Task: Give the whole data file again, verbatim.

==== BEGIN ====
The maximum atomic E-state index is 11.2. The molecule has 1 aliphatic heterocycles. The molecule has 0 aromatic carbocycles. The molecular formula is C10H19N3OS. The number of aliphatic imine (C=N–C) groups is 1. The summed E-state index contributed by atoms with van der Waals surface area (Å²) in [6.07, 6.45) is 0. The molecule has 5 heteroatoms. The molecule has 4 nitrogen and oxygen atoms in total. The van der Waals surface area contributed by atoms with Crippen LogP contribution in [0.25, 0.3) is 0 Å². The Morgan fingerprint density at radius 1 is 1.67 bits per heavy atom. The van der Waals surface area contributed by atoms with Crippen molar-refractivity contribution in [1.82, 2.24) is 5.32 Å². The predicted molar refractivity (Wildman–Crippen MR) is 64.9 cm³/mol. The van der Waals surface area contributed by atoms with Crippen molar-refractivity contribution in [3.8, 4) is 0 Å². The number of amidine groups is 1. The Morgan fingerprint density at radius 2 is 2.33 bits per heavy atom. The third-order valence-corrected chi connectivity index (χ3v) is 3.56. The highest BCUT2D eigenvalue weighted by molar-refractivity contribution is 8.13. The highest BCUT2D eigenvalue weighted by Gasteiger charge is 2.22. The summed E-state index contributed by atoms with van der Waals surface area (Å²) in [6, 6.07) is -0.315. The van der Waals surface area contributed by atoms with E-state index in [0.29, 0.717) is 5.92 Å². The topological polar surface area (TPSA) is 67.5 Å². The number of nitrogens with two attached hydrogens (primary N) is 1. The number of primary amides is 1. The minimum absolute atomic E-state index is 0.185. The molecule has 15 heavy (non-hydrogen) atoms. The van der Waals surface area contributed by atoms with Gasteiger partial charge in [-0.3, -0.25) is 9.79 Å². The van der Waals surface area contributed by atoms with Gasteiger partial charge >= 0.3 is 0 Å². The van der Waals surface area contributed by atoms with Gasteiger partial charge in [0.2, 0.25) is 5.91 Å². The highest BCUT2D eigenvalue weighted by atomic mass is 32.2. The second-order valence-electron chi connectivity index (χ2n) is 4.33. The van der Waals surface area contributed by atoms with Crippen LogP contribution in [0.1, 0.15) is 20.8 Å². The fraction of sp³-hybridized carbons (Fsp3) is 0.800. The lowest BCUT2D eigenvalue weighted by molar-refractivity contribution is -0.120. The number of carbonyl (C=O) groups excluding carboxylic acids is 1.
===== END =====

The maximum atomic E-state index is 11.2. The molecule has 1 aliphatic heterocycles. The molecule has 0 aromatic carbocycles. The molecular formula is C10H19N3OS. The number of aliphatic imine (C=N–C) groups is 1. The summed E-state index contributed by atoms with van der Waals surface area (Å²) in [6.07, 6.45) is 0. The molecule has 5 heteroatoms. The molecule has 4 nitrogen and oxygen atoms in total. The van der Waals surface area contributed by atoms with Crippen LogP contribution in [0.25, 0.3) is 0 Å². The Morgan fingerprint density at radius 1 is 1.67 bits per heavy atom. The van der Waals surface area contributed by atoms with Crippen molar-refractivity contribution in [1.82, 2.24) is 5.32 Å². The predicted molar refractivity (Wildman–Crippen MR) is 64.9 cm³/mol. The van der Waals surface area contributed by atoms with Crippen molar-refractivity contribution in [3.8, 4) is 0 Å². The number of amidine groups is 1. The Morgan fingerprint density at radius 2 is 2.33 bits per heavy atom. The third-order valence-corrected chi connectivity index (χ3v) is 3.56. The highest BCUT2D eigenvalue weighted by molar-refractivity contribution is 8.13. The highest BCUT2D eigenvalue weighted by Gasteiger charge is 2.22. The summed E-state index contributed by atoms with van der Waals surface area (Å²) in [6, 6.07) is -0.315. The van der Waals surface area contributed by atoms with E-state index in [0.29, 0.717) is 5.92 Å². The topological polar surface area (TPSA) is 67.5 Å². The number of nitrogens with two attached hydrogens (primary N) is 1. The number of primary amides is 1. The minimum absolute atomic E-state index is 0.185. The molecule has 15 heavy (non-hydrogen) atoms. The van der Waals surface area contributed by atoms with Gasteiger partial charge in [-0.3, -0.25) is 9.79 Å². The van der Waals surface area contributed by atoms with Gasteiger partial charge >= 0.3 is 0 Å². The van der Waals surface area contributed by atoms with Gasteiger partial charge in [0.2, 0.25) is 5.91 Å². The highest BCUT2D eigenvalue weighted by atomic mass is 32.2. The second-order valence-electron chi connectivity index (χ2n) is 4.33. The van der Waals surface area contributed by atoms with Crippen LogP contribution in [0.1, 0.15) is 20.8 Å². The fraction of sp³-hybridized carbons (Fsp3) is 0.800. The lowest BCUT2D eigenvalue weighted by molar-refractivity contribution is -0.120. The number of carbonyl (C=O) groups excluding carboxylic acids is 1.